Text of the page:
You can modify the hosts file on your computer that allows you to map hostnames to IP addresses. You can map the IP address ($AMBASSADOR_LB) to example.com.

Open the /etc/hosts file (or %SystemRoot%\System32\drivers\etc\hosts on Windows) and add the line mapping the hostname to an IP address. Make sure you use sudo or open the file as administrator on Windows.

$ sudo vim /etc/hosts
...
10.102.244.196 example.com
...

Save the file and if you navigate to example.com/hello or example.com/dog you will see both pages open. Make sure to uncheck/delete the header you have set with ModHeader.

Next, let's see how we can set a default backend that receives the traffic if none of the rules are matched.

Setting a default backend

In most cases the default backend will be set by the Ingress controller. Some Ingress controllers automatically install a default backend service as well (NGINX for example). Then, to configure the default backend, you can use either an annotation or one of the custom resource definitions that the install Ingress controller supports.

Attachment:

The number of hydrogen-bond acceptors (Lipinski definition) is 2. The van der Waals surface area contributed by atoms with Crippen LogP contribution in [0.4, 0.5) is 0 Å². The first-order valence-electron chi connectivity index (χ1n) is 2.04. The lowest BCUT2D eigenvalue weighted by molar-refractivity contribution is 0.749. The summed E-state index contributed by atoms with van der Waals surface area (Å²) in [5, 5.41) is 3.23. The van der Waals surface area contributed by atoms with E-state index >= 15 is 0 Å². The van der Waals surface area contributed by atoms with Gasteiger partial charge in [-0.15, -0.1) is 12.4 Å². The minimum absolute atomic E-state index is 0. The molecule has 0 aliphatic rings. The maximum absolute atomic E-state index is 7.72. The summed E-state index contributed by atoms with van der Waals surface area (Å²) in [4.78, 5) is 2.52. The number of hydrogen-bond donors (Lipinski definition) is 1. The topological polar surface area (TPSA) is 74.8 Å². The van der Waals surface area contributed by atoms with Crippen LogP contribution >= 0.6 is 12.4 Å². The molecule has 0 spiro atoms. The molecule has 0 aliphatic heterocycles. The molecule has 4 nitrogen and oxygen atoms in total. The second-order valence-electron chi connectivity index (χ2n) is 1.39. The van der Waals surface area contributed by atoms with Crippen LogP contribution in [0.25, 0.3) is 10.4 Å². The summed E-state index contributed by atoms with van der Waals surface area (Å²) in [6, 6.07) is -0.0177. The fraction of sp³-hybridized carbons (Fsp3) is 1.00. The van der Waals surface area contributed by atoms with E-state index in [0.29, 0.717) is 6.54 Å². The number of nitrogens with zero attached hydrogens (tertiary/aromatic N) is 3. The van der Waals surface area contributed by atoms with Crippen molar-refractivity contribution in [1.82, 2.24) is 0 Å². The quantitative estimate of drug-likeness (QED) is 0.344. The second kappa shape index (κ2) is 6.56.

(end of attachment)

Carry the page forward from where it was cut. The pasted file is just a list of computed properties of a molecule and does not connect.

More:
Since we don't want to dig into specifics of Ingress controllers, we will set the default backend directly in the Ingress resource. Ideally you would be using your Ingress controller configuration and set the default backend there. To be completely honest, you might even just use the custom resources each Ingress controller supports, instead of the vanilla Kubernetes Ingress resource.

For this example we will set the default backend to the hello-world service. Here's the updated Ingress resource, with modified lines highlighted:

apiVersion: extensions/v1beta1
kind: Ingress
metadata:
  annotations:
    kubernetes.io/ingress.class: ambassador
  name: my-ingress
spec:
  rules:
    - host: example.com
      http:
        paths:
        - path: /hello
          backend:
            serviceName: hello-world
            servicePort: 3000
        - path: /dog
          backend:
            serviceName: dogpic-service
            servicePort: 3000
  backend:
    serviceName: hello-world servicePort: 3000

Deploy the updated ingress with kubectl apply -f default-backend-ing.yaml. If you describe the Ingress resource using the describe command, you will get a nice view of all rules and the default backend that we just set:

$ kubectl describe ing my-ingress
Name: my-ingress